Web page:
11 September 2012
Over the past decade, outsourcing has emerged as an imperative for competitive success in modern organizations. Yet, the high failure rate of outsourcing initiatives suggests that despite the significant opportunities available through outsourcing, several organizations remain unprepared for the transformation that it brings. My dissertation, “Essays on the Organization and Value of Outsourcing Relationships,” identifies governance strategies that maximize the strategic value of outsourcing investments and estimates the size of governance effects by analyzing the contribution of efficient governance to an increase in shareholder value of the outsourcing firm. The first two essays, “An Empirical Analysis of the Impact of Information Capabilities Design on Business Process Outsourcing (BPO) Performance” and “An Empirical Analysis of the Contractual and Information Structures of Business Process Outsourcing (BPO) Relationships,” focus on business process outsourcing (BPO), the fastest growing segment of the outsourcing market. In particular, the first essay emphasizes the information intensive nature of BPO to posit that performance heterogeneity across BPO relationships is a function of the fit between the information requirements and information capabilities of the relationship. The design of information capabilities extends contract design that addresses incentive conflicts to include design of the information structure comprising relational processes and technologies that address cognitive conflict between the participant firms. The second essay demonstrates complementarities between the contractual and information structures to emphasize that their joint assessment is necessary to enhance the explanatory power of extant theories of organization. These results have important implications for how BPO relationships must be designed and managed to realize strategic value. The third essay in my dissertation, “Outsourcing Discount or Paradox? A Comparative Analysis of the Long-Term Abnormal Stock Returns and Operational Performance Gains across Outsourcing Contracts,” estimates the extent of this strategic value by assessing the longterm abnormal stock returns to the hundred largest outsourcing initiatives implemented between 1996 and 2005. I find that transaction cost economizing outsourcing decisions yield significantly higher abnormal returns. The results imply the need to exercise caution in initiating outsourcing initiatives and emphasize that value chain scoping and management are important sources of comparative advantage in the modern firm. / text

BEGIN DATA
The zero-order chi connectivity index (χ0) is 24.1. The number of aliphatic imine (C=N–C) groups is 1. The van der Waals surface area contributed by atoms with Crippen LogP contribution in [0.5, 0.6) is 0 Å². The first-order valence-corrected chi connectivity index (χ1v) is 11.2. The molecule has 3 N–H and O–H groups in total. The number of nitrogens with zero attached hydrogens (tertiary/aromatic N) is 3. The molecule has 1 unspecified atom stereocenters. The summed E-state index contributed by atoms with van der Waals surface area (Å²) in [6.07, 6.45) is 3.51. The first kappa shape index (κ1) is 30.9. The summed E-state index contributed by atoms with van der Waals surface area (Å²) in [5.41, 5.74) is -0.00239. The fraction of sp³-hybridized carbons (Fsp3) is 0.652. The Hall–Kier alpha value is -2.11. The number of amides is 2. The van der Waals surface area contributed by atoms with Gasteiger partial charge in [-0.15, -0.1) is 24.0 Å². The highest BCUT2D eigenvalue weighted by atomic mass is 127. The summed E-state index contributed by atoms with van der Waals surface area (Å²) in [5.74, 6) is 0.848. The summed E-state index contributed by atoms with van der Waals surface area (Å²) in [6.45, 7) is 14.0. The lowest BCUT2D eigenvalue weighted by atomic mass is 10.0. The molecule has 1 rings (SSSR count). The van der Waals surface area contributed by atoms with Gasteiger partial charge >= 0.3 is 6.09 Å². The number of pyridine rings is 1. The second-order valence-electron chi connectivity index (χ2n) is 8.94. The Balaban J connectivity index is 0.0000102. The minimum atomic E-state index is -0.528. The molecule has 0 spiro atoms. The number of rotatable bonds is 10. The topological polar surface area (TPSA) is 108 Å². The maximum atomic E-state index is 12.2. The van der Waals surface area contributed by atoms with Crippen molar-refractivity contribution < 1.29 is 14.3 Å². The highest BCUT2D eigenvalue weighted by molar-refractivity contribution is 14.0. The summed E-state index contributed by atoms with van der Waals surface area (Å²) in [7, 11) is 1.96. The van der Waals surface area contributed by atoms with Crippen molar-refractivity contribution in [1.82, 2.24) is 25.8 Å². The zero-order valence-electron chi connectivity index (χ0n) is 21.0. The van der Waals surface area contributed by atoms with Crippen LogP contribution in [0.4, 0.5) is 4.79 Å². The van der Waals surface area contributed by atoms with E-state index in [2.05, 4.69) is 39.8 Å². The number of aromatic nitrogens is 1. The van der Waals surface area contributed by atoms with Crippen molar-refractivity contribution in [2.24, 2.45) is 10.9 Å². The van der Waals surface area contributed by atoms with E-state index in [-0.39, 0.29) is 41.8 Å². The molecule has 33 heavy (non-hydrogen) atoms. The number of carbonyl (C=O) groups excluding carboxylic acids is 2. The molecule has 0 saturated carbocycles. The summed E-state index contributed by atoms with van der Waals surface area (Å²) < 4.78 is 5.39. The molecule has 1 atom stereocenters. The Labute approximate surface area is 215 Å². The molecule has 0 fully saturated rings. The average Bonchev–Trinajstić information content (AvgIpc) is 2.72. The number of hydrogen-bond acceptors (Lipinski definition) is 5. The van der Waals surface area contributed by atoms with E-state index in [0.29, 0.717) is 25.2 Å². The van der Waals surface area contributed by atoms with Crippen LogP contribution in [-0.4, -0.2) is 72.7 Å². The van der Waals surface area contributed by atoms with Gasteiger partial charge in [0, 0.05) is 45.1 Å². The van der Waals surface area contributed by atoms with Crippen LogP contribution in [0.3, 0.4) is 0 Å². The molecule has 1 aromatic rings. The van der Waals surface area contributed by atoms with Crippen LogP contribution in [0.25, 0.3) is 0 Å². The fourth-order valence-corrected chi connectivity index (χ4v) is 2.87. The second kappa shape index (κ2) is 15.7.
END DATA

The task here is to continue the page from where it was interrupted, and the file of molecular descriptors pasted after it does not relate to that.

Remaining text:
A Multi-Level, Cross-Level Examination of Leader and Team Member Outcomes of Leader-Leader Exchange DifferentiationRiggs, Brandon S. 08 1900 (has links)
Indiana University-Purdue University Indianapolis (IUPUI) / Scholars have repeatedly demonstrated the positive benefits of high-quality leader-member exchange (LMX) for employees and organizations alike. Although some research has examined outcomes of differentiation of LMX relationships within teams, there is scant research into the way in which the combination of LMX and LMX differentiation (LMX-D) interact at the leader-level in the workplace hierarchy and the trickle-down effects these leader relationships have on subordinates. Moreover, no research has examined the potential buffering effect that subordinate team LMX may have on leaders who are experiencing the desire to withdraw from the organization as a result of the combination of their leader-leader exchange (LLX) relationships and the LLX differentiation (LLX-D) they perceive on their own leader teams. Thus, the present study sought to combine LMX and multilevel leadership theories to examine the effects of these leader-level exchange relationships on turnover intentions (TOI) for both individuals in leader-member dyads. Results suggested stronger negative relationships between LLX and TOI for both leaders and members when LLX-D is lower. However, examining this relationship at the leader-level when accounting for subordinate team LMX mean suggests that high-quality LMX relationships with the team members supervised by the leader attenuates the negative relationship between LLX and leader TOI. Theoretical and practical contributions are discussed, including the importance of the relationship of LLX, LLX-D, and team LMX mean on employee attitudes at multiple organizational levels.
29 January 2014
Indiana University-Purdue University Indianapolis (IUPUI) / This research explores what roles nonprofits play in political representation by applying the concept of the representational role to nonprofits. The representational role consists of representational focus and style. Representational focus shows those whom nonprofits aim to serve: members, constituents, or the general public. Representational style denotes the ways nonprofits advocate for their focal groups: the delegation, trusteeship, and educational styles. The survey and regression analysis results demonstrate that nonprofits serving their members are most likely to convey their members’ voices directly to policy makers: the delegation style. In contrast, nonprofits advocating for their constituents are likely to pursue what they independently identify as the interests of their constituents: the trusteeship style. Finally, nonprofits speaking for the general public are most likely to work toward educating the general public: the educational style. These results suggest that nonprofits play different roles in political representation, depending on the types of their focal groups.
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